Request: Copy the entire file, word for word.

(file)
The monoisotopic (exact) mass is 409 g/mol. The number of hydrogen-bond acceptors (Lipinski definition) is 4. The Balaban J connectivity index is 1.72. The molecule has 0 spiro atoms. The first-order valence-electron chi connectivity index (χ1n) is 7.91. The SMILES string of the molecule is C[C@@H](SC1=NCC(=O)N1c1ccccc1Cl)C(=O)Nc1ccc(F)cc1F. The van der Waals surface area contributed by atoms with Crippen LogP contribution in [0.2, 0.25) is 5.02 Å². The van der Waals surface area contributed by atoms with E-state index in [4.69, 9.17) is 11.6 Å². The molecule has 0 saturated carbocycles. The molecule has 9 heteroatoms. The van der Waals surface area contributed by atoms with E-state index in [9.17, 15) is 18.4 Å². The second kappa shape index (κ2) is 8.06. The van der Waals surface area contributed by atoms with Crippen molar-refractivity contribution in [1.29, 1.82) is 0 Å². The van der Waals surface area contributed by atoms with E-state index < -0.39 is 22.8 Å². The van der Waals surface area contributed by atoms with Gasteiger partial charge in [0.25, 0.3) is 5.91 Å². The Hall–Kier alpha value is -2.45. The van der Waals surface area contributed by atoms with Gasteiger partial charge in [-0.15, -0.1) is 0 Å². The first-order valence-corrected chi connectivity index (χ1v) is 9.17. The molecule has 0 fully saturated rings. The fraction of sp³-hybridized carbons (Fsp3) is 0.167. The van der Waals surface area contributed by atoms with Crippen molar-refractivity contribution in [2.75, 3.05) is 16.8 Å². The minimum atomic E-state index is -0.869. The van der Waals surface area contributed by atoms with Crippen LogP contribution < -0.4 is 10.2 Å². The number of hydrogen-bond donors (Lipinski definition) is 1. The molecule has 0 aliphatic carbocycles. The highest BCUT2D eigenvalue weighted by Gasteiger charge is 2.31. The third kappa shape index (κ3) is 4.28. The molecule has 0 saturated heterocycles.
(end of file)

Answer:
The monoisotopic (exact) mass is 409 g/mol. The number of hydrogen-bond acceptors (Lipinski definition) is 4. The Balaban J connectivity index is 1.72. The molecule has 0 spiro atoms. The first-order valence-electron chi connectivity index (χ1n) is 7.91. The SMILES string of the molecule is C[C@@H](SC1=NCC(=O)N1c1ccccc1Cl)C(=O)Nc1ccc(F)cc1F. The van der Waals surface area contributed by atoms with Crippen LogP contribution in [0.2, 0.25) is 5.02 Å². The van der Waals surface area contributed by atoms with E-state index in [4.69, 9.17) is 11.6 Å². The molecule has 0 saturated carbocycles. The molecule has 9 heteroatoms. The van der Waals surface area contributed by atoms with E-state index in [9.17, 15) is 18.4 Å². The second kappa shape index (κ2) is 8.06. The van der Waals surface area contributed by atoms with Crippen molar-refractivity contribution in [1.29, 1.82) is 0 Å². The van der Waals surface area contributed by atoms with E-state index < -0.39 is 22.8 Å². The van der Waals surface area contributed by atoms with Gasteiger partial charge in [0.25, 0.3) is 5.91 Å². The Hall–Kier alpha value is -2.45. The van der Waals surface area contributed by atoms with Gasteiger partial charge in [-0.15, -0.1) is 0 Å². The first-order valence-corrected chi connectivity index (χ1v) is 9.17. The molecule has 0 fully saturated rings. The fraction of sp³-hybridized carbons (Fsp3) is 0.167. The van der Waals surface area contributed by atoms with Crippen molar-refractivity contribution in [2.75, 3.05) is 16.8 Å². The minimum atomic E-state index is -0.869. The van der Waals surface area contributed by atoms with Crippen LogP contribution < -0.4 is 10.2 Å². The number of hydrogen-bond donors (Lipinski definition) is 1. The molecule has 0 aliphatic carbocycles. The highest BCUT2D eigenvalue weighted by Gasteiger charge is 2.31. The third kappa shape index (κ3) is 4.28. The molecule has 0 saturated heterocycles.